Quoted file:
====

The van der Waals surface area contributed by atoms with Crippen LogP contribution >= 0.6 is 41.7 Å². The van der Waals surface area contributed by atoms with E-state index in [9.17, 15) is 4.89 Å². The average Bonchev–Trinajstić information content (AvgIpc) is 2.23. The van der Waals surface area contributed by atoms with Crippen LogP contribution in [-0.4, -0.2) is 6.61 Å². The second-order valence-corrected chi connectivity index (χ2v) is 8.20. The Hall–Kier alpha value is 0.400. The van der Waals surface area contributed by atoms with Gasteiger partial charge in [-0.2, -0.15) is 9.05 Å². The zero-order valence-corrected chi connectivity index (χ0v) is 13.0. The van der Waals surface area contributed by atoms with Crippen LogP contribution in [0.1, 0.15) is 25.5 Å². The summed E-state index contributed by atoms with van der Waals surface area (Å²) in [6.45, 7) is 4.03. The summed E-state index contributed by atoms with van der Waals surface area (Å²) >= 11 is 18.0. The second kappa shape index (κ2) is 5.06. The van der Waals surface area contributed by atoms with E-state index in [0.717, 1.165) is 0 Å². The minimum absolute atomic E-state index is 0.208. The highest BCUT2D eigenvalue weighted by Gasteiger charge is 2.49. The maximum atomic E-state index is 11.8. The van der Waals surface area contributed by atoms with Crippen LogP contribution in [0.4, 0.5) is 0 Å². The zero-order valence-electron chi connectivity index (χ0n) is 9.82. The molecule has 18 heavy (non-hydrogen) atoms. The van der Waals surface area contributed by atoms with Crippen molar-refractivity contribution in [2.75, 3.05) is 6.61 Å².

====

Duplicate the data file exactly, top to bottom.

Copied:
The van der Waals surface area contributed by atoms with Crippen LogP contribution >= 0.6 is 41.7 Å². The van der Waals surface area contributed by atoms with E-state index in [9.17, 15) is 4.89 Å². The average Bonchev–Trinajstić information content (AvgIpc) is 2.23. The van der Waals surface area contributed by atoms with Crippen LogP contribution in [-0.4, -0.2) is 6.61 Å². The second-order valence-corrected chi connectivity index (χ2v) is 8.20. The Hall–Kier alpha value is 0.400. The van der Waals surface area contributed by atoms with Gasteiger partial charge in [-0.2, -0.15) is 9.05 Å². The zero-order valence-corrected chi connectivity index (χ0v) is 13.0. The van der Waals surface area contributed by atoms with Crippen LogP contribution in [0.1, 0.15) is 25.5 Å². The summed E-state index contributed by atoms with van der Waals surface area (Å²) in [6.45, 7) is 4.03. The summed E-state index contributed by atoms with van der Waals surface area (Å²) >= 11 is 18.0. The second kappa shape index (κ2) is 5.06. The van der Waals surface area contributed by atoms with E-state index in [0.717, 1.165) is 0 Å². The minimum absolute atomic E-state index is 0.208. The highest BCUT2D eigenvalue weighted by Gasteiger charge is 2.49. The maximum atomic E-state index is 11.8. The van der Waals surface area contributed by atoms with Crippen LogP contribution in [0.4, 0.5) is 0 Å². The zero-order valence-electron chi connectivity index (χ0n) is 9.82. The molecule has 18 heavy (non-hydrogen) atoms. The van der Waals surface area contributed by atoms with Crippen molar-refractivity contribution in [2.75, 3.05) is 6.61 Å².